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UV Response


The pre-flight prediction of the detector UV response was underestimated. Vega (V = 0.03, A0 V, distance= 8.1 pc), a star relatively bright in the UV, gives a count rate of 0.10 counts s tex2html_wrap_inline17575 (7 times that of the Einstein HRI), and beta Car (V = 1.68, A0 III, distance=26 pc) gives a count rate of 0.006 counts s tex2html_wrap_inline17577 .  While it is believed that the offending radiation occurs primarily in the 1500-1700 Angstrom band, there is no explanation as to why the PHA distribution for Vega is ``softer'' than that from the UV calibration lamp (1800 Angstrom); compare Figures 5.20 and 5.22 [Silverman et al.1996] If the above band is responsible for the Vega count rate, the effective area of the HRI in the 1500 - 1700 Angstrom band is tex2html_wrap_inline17579  cm tex2html_wrap_inline17581 .   A report in the literature [Arp1995] interpreted some low level features in maps constructed in only the lowest pulse height channels as ``leaked'' UV radiation from celestial emission.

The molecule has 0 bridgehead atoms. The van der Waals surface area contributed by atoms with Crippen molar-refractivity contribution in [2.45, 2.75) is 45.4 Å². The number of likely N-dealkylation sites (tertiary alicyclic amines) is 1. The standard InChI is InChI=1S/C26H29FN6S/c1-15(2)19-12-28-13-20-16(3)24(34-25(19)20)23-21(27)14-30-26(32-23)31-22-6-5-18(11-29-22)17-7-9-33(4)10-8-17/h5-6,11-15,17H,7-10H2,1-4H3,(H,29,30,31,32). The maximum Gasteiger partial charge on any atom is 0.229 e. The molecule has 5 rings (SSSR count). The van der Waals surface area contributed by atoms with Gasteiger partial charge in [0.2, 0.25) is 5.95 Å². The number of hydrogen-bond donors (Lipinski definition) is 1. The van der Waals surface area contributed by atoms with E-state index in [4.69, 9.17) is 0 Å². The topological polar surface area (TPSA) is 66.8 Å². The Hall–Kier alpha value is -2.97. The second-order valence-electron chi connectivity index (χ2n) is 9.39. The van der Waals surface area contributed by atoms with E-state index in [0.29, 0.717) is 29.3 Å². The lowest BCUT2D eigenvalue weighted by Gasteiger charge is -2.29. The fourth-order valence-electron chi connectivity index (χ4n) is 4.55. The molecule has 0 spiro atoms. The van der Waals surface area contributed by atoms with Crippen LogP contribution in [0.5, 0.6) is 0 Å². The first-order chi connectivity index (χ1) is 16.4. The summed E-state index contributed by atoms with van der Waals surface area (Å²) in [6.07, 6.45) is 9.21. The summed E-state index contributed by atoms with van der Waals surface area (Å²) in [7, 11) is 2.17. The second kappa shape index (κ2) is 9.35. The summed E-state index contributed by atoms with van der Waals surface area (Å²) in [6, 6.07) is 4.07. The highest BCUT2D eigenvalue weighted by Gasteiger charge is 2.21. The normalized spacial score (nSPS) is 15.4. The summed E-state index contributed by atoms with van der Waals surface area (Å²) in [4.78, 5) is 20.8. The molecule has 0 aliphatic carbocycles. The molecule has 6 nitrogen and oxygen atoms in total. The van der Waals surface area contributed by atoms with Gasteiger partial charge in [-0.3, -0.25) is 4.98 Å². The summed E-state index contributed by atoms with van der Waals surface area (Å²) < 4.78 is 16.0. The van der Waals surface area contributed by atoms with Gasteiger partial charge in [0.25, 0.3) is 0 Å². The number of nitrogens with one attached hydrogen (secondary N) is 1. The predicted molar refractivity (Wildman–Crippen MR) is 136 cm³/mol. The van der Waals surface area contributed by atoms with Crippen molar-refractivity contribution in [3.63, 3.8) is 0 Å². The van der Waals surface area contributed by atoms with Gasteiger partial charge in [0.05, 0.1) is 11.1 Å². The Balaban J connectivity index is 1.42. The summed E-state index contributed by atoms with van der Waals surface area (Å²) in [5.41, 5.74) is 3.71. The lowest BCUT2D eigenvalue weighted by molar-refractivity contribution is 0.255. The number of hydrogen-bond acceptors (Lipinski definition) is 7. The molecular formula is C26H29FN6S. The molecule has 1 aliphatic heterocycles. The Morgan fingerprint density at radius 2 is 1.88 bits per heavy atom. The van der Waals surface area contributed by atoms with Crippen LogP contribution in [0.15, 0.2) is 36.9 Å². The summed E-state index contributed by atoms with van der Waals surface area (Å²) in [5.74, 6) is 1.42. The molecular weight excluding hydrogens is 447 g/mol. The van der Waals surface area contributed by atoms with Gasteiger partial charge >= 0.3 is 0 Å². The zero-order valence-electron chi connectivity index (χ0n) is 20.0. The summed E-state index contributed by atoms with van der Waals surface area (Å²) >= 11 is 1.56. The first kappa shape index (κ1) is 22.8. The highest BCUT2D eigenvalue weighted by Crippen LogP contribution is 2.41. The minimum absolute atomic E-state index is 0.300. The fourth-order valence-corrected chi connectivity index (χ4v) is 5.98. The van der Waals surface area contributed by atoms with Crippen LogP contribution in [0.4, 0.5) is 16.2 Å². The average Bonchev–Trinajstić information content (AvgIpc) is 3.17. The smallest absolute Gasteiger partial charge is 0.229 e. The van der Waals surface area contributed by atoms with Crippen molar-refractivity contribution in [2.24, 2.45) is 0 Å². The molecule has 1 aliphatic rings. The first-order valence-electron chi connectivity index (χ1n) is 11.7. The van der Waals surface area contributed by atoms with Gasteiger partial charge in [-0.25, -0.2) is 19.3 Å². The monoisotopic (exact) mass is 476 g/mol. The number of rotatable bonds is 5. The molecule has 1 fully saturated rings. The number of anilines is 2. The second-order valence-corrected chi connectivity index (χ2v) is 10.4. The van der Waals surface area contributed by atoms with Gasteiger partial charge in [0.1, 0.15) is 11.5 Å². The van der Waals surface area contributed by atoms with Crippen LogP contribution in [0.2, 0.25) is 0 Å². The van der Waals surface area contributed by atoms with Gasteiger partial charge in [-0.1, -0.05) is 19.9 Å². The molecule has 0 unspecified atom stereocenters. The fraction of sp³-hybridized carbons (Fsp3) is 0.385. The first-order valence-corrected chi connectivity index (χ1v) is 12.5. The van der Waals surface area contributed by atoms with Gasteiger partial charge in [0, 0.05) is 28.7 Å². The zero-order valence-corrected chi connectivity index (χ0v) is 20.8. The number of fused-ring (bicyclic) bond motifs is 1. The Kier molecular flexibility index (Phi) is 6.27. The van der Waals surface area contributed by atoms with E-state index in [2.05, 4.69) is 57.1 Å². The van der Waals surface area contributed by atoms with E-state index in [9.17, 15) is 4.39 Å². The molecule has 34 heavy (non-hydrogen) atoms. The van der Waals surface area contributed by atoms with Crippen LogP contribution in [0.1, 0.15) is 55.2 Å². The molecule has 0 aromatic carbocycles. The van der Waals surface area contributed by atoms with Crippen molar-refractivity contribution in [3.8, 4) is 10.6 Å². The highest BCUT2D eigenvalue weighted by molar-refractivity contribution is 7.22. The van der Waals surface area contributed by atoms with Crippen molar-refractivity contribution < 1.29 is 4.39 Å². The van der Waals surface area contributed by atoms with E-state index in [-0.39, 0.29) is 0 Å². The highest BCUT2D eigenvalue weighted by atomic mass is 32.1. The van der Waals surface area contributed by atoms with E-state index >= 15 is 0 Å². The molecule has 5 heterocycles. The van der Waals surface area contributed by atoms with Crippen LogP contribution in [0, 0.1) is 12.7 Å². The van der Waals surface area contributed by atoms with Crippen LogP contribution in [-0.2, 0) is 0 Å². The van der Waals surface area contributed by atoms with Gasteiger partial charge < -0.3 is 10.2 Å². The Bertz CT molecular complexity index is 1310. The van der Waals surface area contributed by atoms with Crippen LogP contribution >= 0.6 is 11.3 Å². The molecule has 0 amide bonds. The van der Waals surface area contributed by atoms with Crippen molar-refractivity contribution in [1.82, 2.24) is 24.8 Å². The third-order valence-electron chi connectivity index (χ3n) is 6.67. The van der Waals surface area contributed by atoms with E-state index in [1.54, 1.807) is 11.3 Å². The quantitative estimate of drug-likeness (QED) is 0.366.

Subsequently, it has been shown that the observed features are caused by the known properties of the spatial gain map [Silverman et al.1996].

Figure 5.20: The pulse height distribution in several HRI observations of Vega. While the peak in the pulse height distribution has continuously shifted downward during the mission, the total count rate (in all PHA channels) has remained nearly constant (see Tab. 5.4).

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